The film even has a character whose sole role is to specifically spout this kind of crap about 'the good old days'. She's played by '80s glamour puss Lysette Anthony though frankly I'd double check; she looks like Bambi's dead mum, albeit Bambi's dead mum having been dug up and - in the spirit of this ugly film - shot once again. I'm not sure if this is one of the worst performances I have ever seen or one of the best; her character looks, acts and sounds like one of the panel from TV's Loose Women whose been at the gin and got on to talking crime and politics. She seems to always be a shallow breath away from explaining why she's voting UKIP next time around. It's irritating, stupid but sadly all too convincing.

Anthony's not the only one whose glamour has sadly faded since their heyday. Alison Doody from Indiana Jones and the Last Crusade, A View To A Kill and Taffin appears as the world's least believable cop looking like she's perpetually trapped in a wind tunnel. And if you think I'm being unfair and sexist here by concentrating on the looks of the female cast then take a look at that poster at the top of this review - those faces actually belong to, from left to right, Chris Ellison, Ian Ogilvy, James Cosmo and some bloke off The Football Factory (I'm pretty sure even his agent calls him that. Hell, I'm willing to bet his next of kin calls him that too) they are not, as one could be forgiven for thinking, a selection of rubbery latex masks and monkey gland injections.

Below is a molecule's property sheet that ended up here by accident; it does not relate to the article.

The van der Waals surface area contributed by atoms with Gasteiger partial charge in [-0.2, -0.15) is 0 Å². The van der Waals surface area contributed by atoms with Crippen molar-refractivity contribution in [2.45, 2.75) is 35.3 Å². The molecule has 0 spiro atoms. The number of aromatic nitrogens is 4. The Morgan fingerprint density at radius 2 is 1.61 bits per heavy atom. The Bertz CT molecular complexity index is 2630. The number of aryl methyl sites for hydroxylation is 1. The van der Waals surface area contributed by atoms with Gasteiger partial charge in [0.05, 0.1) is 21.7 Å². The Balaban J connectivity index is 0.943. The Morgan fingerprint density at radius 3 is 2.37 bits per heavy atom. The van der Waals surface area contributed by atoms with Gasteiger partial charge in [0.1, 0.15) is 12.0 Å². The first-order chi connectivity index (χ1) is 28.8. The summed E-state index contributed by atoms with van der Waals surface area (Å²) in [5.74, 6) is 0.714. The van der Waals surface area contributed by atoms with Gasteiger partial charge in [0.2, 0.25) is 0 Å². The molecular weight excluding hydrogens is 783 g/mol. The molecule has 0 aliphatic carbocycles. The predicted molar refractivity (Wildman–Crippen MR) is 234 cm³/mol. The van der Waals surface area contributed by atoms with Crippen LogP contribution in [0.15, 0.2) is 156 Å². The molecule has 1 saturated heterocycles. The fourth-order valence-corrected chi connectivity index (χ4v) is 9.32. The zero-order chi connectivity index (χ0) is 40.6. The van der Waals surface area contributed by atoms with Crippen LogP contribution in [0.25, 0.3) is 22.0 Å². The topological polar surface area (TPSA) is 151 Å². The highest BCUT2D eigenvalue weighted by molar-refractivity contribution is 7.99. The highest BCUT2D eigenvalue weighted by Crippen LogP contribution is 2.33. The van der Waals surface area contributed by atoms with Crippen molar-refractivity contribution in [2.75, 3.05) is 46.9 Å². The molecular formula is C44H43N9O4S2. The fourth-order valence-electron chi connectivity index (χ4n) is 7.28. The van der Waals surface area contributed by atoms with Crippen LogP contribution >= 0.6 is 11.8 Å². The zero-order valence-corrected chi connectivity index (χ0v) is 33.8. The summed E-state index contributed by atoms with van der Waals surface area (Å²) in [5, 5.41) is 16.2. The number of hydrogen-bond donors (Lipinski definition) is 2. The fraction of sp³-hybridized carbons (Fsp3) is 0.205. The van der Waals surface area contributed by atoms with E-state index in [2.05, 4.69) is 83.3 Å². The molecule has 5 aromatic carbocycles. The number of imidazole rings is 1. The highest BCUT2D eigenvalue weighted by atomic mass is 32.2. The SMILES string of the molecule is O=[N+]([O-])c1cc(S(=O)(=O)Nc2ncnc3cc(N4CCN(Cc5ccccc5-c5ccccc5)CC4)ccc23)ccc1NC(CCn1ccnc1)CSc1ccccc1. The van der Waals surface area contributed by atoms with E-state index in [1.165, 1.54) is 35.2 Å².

Actually to be fair Ogilvy looks OK for 71, which is just as well as the former 'Get me Roger Moore-what, he wants how much?-Get me Ian Ogilvy' still can't really act. His inability to convince beyond the 'Tonight Matthew, I'm going to be Roger Moore' style is a major issue for a film in which he's expected to carry, or at least it would be if the film in question wasn't already sunk. Mind you, he isn't given anything approaching a character beyond having OCD and the half arsed motivation of avenging his brother's death at the hands of these 'chavs' (I hate that word by the way) The brother in question is played by Steven Berkoff who delivers this small cameo with his customary scene chewing aplomb that its actually a shame he's offed so soon as he at least enlivens the proceedings.